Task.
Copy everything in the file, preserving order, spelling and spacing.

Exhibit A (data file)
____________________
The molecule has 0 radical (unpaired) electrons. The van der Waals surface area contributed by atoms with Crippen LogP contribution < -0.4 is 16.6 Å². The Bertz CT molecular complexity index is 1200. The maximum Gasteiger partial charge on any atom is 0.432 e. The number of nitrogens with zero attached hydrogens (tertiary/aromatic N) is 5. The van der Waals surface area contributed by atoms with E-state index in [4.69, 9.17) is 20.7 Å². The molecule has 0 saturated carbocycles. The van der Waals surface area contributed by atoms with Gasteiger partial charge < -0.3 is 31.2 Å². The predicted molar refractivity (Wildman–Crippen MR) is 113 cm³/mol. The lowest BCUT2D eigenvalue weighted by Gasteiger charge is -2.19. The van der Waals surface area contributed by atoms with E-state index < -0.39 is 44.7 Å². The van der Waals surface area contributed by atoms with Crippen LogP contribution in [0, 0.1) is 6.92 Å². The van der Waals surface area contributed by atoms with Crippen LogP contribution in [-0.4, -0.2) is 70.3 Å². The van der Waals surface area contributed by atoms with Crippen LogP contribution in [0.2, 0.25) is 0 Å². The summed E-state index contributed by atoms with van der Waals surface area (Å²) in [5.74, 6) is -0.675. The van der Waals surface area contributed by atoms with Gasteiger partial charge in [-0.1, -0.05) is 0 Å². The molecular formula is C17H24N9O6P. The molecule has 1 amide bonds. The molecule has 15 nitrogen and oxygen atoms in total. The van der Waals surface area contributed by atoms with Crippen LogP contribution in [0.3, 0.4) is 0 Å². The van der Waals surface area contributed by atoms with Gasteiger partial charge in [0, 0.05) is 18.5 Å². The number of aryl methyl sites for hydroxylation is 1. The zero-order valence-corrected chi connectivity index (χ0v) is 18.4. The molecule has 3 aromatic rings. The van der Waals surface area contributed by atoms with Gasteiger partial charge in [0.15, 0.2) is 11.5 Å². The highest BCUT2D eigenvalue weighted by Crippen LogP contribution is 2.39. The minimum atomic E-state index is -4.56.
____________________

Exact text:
The molecule has 0 radical (unpaired) electrons. The van der Waals surface area contributed by atoms with Crippen LogP contribution < -0.4 is 16.6 Å². The Bertz CT molecular complexity index is 1200. The maximum Gasteiger partial charge on any atom is 0.432 e. The number of nitrogens with zero attached hydrogens (tertiary/aromatic N) is 5. The van der Waals surface area contributed by atoms with E-state index in [4.69, 9.17) is 20.7 Å². The molecule has 0 saturated carbocycles. The van der Waals surface area contributed by atoms with Gasteiger partial charge < -0.3 is 31.2 Å². The predicted molar refractivity (Wildman–Crippen MR) is 113 cm³/mol. The lowest BCUT2D eigenvalue weighted by Gasteiger charge is -2.19. The van der Waals surface area contributed by atoms with E-state index < -0.39 is 44.7 Å². The van der Waals surface area contributed by atoms with Crippen LogP contribution in [0, 0.1) is 6.92 Å². The van der Waals surface area contributed by atoms with Crippen LogP contribution in [-0.4, -0.2) is 70.3 Å². The van der Waals surface area contributed by atoms with Crippen LogP contribution in [0.2, 0.25) is 0 Å². The summed E-state index contributed by atoms with van der Waals surface area (Å²) in [5.74, 6) is -0.675. The van der Waals surface area contributed by atoms with Gasteiger partial charge in [-0.1, -0.05) is 0 Å². The molecular formula is C17H24N9O6P. The molecule has 1 amide bonds. The molecule has 15 nitrogen and oxygen atoms in total. The van der Waals surface area contributed by atoms with Crippen LogP contribution in [0.3, 0.4) is 0 Å². The van der Waals surface area contributed by atoms with Gasteiger partial charge in [0, 0.05) is 18.5 Å². The number of aryl methyl sites for hydroxylation is 1. The zero-order valence-corrected chi connectivity index (χ0v) is 18.4. The molecule has 3 aromatic rings. The van der Waals surface area contributed by atoms with Gasteiger partial charge in [0.15, 0.2) is 11.5 Å². The highest BCUT2D eigenvalue weighted by Crippen LogP contribution is 2.39. The minimum atomic E-state index is -4.56.